The COVID-19 pandemic has dramatically altered life in New York City. The MTA system grapples with billions of dollars of deficits with historically low ridership, and many people, who once called New York City home, are now breaking their leases and leaving the epicenter due to concerns over a potential second wave, burden of high living costs amplified by unemployment, and changes in company remote working policies.
After a few painful weeks with severe declines in leasing activities and high vacancy, the NYC rental market seems to finally see the light at the end of the tunnel. While still slow compared to previous years, the rental market has shown some signs of recovery in the past month, including more inventory hitting the market. In this report, we will analyze the current state of the rental market and offer some insights for people who are looking to move in the coming weeks.
For the First Time in Years, Rents Are Dropping
Calculated using thousands of listings advertised in the past 30 days (May 12 to June 11), the median 1BR rent in New York City currently sits at $2,645.3, down 1.3% from $2,681 during the same period in 2019. This downward pressure is largely caused by reduced demand and an increasing amount of rental concessions offered by landlords grappling with tenant retention and high vacancies. The anemic demand and competition for tenants are forcing some landlords to double their incentives, going from 1 month free to 2 months free on certain units and lease terms.
We are also seeing a growing number of no-fee apartments on the market, whether advertised by rental agents or directly by landlords. Prior to the pandemic, around 58% of the listings on RentHop were no-fee. This number has since increased to 64%.
For those who are staying in the city with expiring leases, now might be a good time to start your apartment search. We expect that the rental trends will continue as New York City struggles with unprecedented job losses, an outflow of residents, and the economic turmoil due to the coronavirus lockdown.
Inventory Flows Back In, Approaching the Pre-Pandemic Level
While April has historically been the beginning of busy real estate sales and rental seasons, the market has been flat this year. Due to the COVID-19 lockdown and pause of real estate showings, the number of active listings on RentHop dropped dramatically within a week after the start of the stay-at-home order. By mid-April, the number of active listings on RentHop had lowered 20% to just around 20,000 on average each week.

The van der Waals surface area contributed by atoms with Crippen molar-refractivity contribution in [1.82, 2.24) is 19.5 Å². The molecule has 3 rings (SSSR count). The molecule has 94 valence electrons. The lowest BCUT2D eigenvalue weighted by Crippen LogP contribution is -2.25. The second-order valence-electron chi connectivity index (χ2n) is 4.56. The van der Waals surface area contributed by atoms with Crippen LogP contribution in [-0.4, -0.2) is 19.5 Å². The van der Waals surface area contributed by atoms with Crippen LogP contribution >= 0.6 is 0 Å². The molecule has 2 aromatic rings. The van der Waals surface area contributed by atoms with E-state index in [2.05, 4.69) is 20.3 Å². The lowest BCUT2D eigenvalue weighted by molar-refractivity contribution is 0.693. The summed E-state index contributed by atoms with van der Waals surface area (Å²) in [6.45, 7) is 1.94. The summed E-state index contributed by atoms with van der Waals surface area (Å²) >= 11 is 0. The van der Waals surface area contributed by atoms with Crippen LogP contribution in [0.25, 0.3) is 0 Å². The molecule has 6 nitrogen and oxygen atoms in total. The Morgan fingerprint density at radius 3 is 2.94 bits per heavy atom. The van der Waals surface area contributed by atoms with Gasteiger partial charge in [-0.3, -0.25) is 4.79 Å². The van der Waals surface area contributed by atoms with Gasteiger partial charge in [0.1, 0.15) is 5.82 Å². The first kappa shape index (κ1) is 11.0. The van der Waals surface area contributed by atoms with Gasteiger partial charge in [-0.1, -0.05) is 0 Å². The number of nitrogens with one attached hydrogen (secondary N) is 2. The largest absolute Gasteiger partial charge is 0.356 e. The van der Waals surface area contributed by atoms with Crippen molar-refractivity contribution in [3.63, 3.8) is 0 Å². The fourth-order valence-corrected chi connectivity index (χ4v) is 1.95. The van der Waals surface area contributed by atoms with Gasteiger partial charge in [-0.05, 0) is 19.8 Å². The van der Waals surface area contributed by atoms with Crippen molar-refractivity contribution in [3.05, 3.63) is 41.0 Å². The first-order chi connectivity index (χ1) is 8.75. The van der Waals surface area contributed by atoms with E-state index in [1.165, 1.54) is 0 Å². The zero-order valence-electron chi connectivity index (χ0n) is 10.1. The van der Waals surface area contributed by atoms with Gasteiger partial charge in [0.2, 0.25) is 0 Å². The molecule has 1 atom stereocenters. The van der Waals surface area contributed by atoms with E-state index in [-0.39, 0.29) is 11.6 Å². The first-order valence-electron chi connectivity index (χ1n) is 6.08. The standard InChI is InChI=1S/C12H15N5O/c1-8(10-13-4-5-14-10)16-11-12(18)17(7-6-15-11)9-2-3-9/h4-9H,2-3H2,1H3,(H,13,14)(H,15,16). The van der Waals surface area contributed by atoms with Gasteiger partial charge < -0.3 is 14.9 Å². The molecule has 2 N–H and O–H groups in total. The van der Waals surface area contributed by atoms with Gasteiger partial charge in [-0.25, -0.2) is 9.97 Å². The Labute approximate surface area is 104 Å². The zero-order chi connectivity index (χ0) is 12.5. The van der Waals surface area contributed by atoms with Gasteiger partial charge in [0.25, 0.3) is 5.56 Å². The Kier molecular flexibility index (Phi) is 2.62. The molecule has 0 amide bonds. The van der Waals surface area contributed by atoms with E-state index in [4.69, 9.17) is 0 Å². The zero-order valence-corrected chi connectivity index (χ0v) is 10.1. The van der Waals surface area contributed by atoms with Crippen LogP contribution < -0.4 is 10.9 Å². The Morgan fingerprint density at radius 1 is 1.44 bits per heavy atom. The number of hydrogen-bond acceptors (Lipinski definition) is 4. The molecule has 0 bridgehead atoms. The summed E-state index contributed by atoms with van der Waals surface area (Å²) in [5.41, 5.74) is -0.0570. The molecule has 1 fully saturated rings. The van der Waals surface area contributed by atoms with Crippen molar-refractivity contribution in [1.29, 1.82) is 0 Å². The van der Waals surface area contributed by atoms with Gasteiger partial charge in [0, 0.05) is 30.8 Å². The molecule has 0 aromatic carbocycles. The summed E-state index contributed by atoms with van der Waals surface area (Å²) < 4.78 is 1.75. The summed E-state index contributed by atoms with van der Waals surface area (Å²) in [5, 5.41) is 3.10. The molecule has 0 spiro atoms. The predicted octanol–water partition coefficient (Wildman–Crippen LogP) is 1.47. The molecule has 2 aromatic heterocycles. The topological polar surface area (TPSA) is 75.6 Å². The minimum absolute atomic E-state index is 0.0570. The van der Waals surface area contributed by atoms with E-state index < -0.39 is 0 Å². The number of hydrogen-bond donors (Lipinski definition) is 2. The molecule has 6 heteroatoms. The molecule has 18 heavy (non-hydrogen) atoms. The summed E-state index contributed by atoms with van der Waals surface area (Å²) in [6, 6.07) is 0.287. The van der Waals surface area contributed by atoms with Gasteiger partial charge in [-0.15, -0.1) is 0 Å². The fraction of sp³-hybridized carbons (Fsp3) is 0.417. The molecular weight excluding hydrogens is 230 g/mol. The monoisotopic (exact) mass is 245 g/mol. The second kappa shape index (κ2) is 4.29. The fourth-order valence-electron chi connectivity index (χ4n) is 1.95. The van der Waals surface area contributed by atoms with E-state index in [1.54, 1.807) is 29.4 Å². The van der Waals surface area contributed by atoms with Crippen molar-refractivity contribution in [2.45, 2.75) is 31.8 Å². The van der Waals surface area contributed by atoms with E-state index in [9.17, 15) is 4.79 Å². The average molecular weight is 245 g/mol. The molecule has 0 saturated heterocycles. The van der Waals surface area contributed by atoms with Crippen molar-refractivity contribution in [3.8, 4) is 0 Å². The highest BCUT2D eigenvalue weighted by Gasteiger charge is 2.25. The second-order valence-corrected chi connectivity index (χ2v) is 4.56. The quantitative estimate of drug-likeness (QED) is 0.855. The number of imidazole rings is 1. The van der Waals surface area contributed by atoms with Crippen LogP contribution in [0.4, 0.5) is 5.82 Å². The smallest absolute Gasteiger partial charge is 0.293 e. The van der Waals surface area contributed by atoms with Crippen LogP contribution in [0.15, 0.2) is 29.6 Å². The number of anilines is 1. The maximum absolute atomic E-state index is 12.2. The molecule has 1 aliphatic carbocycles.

Since then, inventory has been growing steadily. The number of active listings first peaked the week of May 4 to May 10 since COVID-19 and has generally been trending upward. This implies that inventory is now flowing back, and renters now have more options to choose from.
Renter Inquiries Recovered to the Pre-Pandemic Level
Unsurprisingly, the coronavirus outbreak exerted downward pressure on the rental market in the city of New York. Daily inquiry count started dropping exponentially in early March, and by March 20, the day when the PAUSE order was announced, the daily renter inquiry count had fallen over 60% below the pre-pandemic daily average.
But things quickly started to turnaround by early April. This upward trend continued through May, with May 12 being 26% higher than the daily average prior to the COVID-19 outbreak. And while the recent BLM protests have had an impact on market activities, generally speaking, the number of renter inquiries is reaching the pre-pandemic level. We expect this upward trend to continue in the coming months, driven by pent-up demand as people who have held off moving are now restarting their apartment search process.
Leads, however, seem to be shifting from Manhattan to Brooklyn. As shown in the chart below, the top 5 most inquired neighborhoods last year were all Manhattan neighborhoods, such as Hell’s Kitchen, FiDi, and the East Village. The rankings changed drastically this year. Four out of the top five neighborhoods are located in Brooklyn, and the fifth one is Astoria, Queens. This shift might be evidence that the city may be seeing an outflow of residents from Manhattan to more affordable and less populated neighborhoods in outer boroughs.
Published at Tue, 16 Jun 2020 14:00:37 +0000